Camden Fort Meagher is recognized internationally as being “One of the finest remaining examples of a classical Coastal Artillery Fort in the world”. Originally built to defend the city, just as Fort Mitchell was, Camden Fort Meagher now open to the public for visitations or events. If you don’t have time to stop by the fort, make sure you take a look at their virtual tour.
33. Gougane Barra
Gougane Barra, Irish for “the rock of Barra” is a settlement that dates back to about 1700 in Cork. It’s a beautiful, serene and normally vacant area with plenty of magical trails and hikes surrounding the tranquil lake.
34. Cape Clear Island
Cape Clear Island is the southernmost inhabited part of Ireland, with the population of a mere 100 people. Take a ferry out and meet the blind goat farmer who makes hand-made ice cream from his goats.
Nash19 is a restaurant, gallery and food shop located near The English Market. They’re known for having some of the tastiest entrees made from the freshest ingredients. To keep things interesting, their menu changes daily, so make sure to head to their website to see what’s on the docket for today.
36. Catch Some Trad at Sin E
Trad, also known as traditional music, is a huge part of the Irish culture. If you’re looking for a cozy place to get cultured, Sine E is it. However, I’d recommend to get there a little earlier than you planned on, as it tends to fill up quite fast.
37. Cork Opera House
The Cork Opera House is always showing the latest and greatest of the theatrical world. To see what’s going on lately, head to the Cork Opera House website.
38. Franciscan Well Brewery
The Franciscan Well Brewery is a vaulted medieval pub equipped with a beer garden, serving up brews from their very own micro-brewery. If you’re ready for a snack after the beer tour, their wood fired pizza is always a great idea.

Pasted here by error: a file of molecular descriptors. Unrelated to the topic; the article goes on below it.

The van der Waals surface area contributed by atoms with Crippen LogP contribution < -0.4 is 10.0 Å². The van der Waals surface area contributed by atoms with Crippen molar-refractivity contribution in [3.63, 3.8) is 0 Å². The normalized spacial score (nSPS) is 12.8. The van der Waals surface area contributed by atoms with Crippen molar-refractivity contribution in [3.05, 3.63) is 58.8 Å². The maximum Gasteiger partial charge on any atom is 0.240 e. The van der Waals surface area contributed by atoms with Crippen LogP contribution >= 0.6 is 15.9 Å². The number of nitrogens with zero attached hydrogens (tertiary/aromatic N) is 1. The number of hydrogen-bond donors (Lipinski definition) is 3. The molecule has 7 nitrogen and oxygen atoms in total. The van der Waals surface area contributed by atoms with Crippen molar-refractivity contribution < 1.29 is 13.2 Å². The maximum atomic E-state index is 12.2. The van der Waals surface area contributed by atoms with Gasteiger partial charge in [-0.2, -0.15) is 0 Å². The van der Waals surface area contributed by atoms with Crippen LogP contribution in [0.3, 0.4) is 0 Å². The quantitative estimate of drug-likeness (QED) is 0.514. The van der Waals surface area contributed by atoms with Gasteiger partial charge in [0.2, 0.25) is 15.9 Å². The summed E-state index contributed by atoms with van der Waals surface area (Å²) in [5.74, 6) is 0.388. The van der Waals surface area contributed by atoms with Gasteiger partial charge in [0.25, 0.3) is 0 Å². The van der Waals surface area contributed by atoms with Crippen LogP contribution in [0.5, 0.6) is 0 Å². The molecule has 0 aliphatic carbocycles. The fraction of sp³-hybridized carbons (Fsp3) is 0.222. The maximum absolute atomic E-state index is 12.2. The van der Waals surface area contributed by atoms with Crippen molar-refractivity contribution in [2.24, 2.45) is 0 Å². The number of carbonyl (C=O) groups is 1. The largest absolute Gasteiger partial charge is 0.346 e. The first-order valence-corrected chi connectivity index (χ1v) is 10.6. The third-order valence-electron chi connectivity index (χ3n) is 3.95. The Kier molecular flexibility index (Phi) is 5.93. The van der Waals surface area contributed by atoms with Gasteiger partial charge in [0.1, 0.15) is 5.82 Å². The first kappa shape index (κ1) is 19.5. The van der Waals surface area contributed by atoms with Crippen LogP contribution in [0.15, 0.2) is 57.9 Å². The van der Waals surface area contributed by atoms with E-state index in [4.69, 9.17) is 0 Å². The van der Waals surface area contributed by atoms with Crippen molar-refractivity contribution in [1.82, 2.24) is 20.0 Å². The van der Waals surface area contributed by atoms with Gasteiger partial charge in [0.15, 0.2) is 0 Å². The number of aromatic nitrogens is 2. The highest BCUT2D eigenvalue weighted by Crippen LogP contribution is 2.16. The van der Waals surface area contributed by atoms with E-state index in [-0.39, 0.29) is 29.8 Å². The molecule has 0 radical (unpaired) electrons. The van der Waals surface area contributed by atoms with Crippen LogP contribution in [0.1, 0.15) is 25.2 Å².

39. Mutton Lane Inn
The Mutton Lane Inn is a hidden gem for drinking like a fairytale, as well as probably one of the oldest drinking establishments in the city. If you get a chance, ask about the pictures above the bar; each have their own stories. Mutton Lane Inn is absolutely a necessary stop for anyone crossing through Cork.
40. Village Hall
Village Hall is a vintage shop, coffee bar and arts venue located in St Patrick’s Quay. The perfect pitstop for a hipster.
41. Vibes and Scribes
Vibes and Scribes is a cute bookshop for the old and for the new, as well as an arts and craft store. Vibes and Scribes has been described as ‘an artist’s idea of heaven on earth’.
42. Cork Butter Museum
I know; this actually exists. Churn up the history of Cork’s most important food export at the world’s largest butter market. At the museum, you can learn all about the history of butter production and sale in County Cork. It’s a pretty small place, so you really only need to plan for about 30 minutes for a stop here.
43. Idaho Cafe
Idaho Cafe is another great place for foodies to check out. Serving traditional Irish food for breakfast and lunch, the menu will get your mouth watering just by looking at it.
From delicious cafes to mystifying viewpoints and interactive history lessons, Cork really has something for everyone.
What’s on the top of your Cork itinerary?